interpreting David and Goliath (1 Sam. 17)

David versus Goliath
Peter Paul Rubens, ca. 1616. Norton Simon Museum, Los Angeles, USA.
One helpful resource for interpreting this story is Graeme Goldsworthy’s book Gospel and Kingdom. He starts out with this very story as an illustration of how evangelicals often resort to allegory to make meaningful application of the Old Testament. Goliath represents sins and the five smooth stones represent obedience, service, Bible reading, prayer and fellowship. If you run into this you might enjoy asking the insightful question: “Which stone killed Goliath?”

I think Goldsworthy is Australian, and I know Australians love to be “knockers”. One Australian I know, who shall remain nameless, likes to sit in on teaching sessions of Genesis, raise his hand, and ask, “Did Adam have a belly button?” He was also once observed perusing a fund raising advertisement in Christianity today that noted that 100 souls were saved during the raising of $10 million dollars. He commented, “Just imagine how many souls we could save with $100 million.” Aussies can be fun to be around.

Back to David and Goliath. How then should we interpret the story? One simple way to proceed is to ask this question: what does this have to do with Jesus? Goldsworthy points out that just prior to 1 Sam 17 David is identified as God’s annointed king. Just as he was God’s annointed king for Israel then, Jesus is God’s annointed king for the church now.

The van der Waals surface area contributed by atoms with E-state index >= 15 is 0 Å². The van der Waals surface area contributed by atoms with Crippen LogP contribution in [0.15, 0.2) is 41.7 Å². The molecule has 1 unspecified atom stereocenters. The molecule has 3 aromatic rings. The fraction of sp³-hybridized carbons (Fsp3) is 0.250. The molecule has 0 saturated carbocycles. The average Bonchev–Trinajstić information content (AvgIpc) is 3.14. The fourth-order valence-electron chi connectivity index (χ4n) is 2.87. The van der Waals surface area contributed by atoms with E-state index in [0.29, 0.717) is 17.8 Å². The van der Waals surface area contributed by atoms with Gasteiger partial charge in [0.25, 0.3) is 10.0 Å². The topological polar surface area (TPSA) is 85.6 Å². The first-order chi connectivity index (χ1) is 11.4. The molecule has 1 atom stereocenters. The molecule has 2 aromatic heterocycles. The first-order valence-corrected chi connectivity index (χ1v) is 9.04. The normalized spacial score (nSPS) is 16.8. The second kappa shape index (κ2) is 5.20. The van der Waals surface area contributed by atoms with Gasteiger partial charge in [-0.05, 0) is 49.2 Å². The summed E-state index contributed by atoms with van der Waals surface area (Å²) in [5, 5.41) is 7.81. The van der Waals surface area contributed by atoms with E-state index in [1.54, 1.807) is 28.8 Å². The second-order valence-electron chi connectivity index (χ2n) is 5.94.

In my mind, it’s not necessarily wrong for us to identify ourselves with David and to learn lessons from his character and life. Yet the “gospel and kingdom” questions ought to be kept in mind. Possible applications that might flow from this kind of approach:

  • God often works in unlikely ways
  • The battle is not ours, but the Lords (1 Sam. 17:47)
  • Look to the Lord’s annointed one for victory

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